15th century, Tibet, Mahakala, bronze, private collection, photo on Sotheby’s
A rare sculpture of Mahakala with four heads (chaturmukha), his main hands holding a flaying knife and a skull cup before his heart, the missing upper arms would have held a sword and a rosary of bones, or a lance. As in most other forms, he wears a tiger skin loin cloth, a skull crown, bone ornaments and a garland of severed heads.
Mahakala with one head and four arms (chaturbhuja), seated on a victim, holding a flaying knife and a skull cup at heart level. The implements missing from his upper hands are a sword and a staff with a vajra placed horizontally across it, or a trident.
He may also hold a lotus bud or a coconut shaped like a human heart in his main right hand, in which case his upper hands hold a sword and a ritual staff (khatvanga). The above has an effigy of Akshobhya on his flaming his hair.
18th century, Tibet, Mahakala, stone, private collection, photo on Hardt
Mahakala in his panjarnata form, with one head and two hands, squatting on a victim and holding a flaying knife, a skull cup before his chest and a danda staff across his arms.
In his kartaridhara form (Nagpo Chempo in Tibet), with one head and two arms, brandishing a flaying knife in his right hand and holding a skull cup filled with blood, standing with a leg bent, his feet trampling a human corpse (missing here).
With one head, two legs and six arms (shadbhuja), treading on Ganapati with both feet and holding a flaying knife and a skull cup in his main hands, a drum and a lasso in the lower ones, a rosary and a trident or a staff (missing here) in the remaining ones. The above also holds the hide of an elephant in his upper hands.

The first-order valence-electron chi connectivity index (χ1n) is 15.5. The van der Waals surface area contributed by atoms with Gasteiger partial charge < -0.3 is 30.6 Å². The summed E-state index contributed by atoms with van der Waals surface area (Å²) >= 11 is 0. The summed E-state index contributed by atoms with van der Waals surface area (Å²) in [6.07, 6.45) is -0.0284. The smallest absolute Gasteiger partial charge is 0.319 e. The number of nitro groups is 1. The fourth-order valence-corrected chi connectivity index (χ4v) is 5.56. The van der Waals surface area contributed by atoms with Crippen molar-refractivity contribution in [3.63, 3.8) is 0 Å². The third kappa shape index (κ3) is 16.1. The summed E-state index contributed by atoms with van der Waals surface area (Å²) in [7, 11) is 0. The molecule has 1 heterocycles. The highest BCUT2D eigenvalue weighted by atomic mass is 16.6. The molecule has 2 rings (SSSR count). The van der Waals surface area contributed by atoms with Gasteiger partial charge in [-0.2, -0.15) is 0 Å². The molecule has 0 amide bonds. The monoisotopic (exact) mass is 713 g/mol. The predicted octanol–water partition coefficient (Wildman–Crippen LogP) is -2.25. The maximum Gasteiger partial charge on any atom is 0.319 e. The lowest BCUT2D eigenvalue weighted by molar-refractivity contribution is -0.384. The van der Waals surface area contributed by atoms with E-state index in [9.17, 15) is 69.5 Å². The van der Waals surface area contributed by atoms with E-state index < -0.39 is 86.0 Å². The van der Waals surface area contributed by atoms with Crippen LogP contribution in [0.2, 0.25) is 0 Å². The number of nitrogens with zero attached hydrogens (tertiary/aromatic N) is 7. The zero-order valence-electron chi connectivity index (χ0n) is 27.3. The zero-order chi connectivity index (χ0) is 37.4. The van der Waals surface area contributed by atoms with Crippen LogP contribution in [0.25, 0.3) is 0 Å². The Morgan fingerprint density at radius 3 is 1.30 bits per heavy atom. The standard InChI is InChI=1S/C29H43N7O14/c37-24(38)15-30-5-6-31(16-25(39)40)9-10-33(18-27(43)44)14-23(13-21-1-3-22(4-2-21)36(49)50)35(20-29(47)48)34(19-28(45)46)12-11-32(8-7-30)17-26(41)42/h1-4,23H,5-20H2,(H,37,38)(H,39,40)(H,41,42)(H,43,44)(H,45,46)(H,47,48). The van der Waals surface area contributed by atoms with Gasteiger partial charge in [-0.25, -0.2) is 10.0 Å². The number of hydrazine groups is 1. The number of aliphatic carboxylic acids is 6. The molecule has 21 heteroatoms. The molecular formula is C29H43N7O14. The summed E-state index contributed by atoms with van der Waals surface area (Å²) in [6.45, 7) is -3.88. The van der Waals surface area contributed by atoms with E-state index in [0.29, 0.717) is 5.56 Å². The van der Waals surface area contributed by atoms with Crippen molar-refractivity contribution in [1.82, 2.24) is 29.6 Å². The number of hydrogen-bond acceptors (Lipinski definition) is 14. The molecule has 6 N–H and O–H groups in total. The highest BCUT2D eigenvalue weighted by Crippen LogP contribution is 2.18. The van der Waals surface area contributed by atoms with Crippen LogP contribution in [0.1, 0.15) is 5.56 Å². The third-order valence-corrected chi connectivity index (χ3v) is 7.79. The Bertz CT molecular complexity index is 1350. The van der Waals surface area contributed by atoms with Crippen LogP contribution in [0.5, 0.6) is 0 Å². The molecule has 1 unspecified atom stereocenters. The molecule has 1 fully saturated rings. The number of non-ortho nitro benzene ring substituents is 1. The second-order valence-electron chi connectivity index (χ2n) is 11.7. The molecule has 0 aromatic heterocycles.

An example with a trident in his upper left hand, the three flat prongs are visible above his left ear, an ornamental streamer flowing just below.
With the trident in the lower left hand, the lasso missing from the upper one.
Danda Mahakala, standing like a warrior, wears a large cloak tied with a belt, felt boots, a skull crown and princely jewellery. He holds a danda stick (missing here) topped with a jewel in his right hand and a bowl of disease in the other; alternatively he holds a lance in both hands.
Quite different from the examples we have seen so far, this one treads on two victims, wears his garment loosely and has a snake around his neck and another to tie his flaming hair.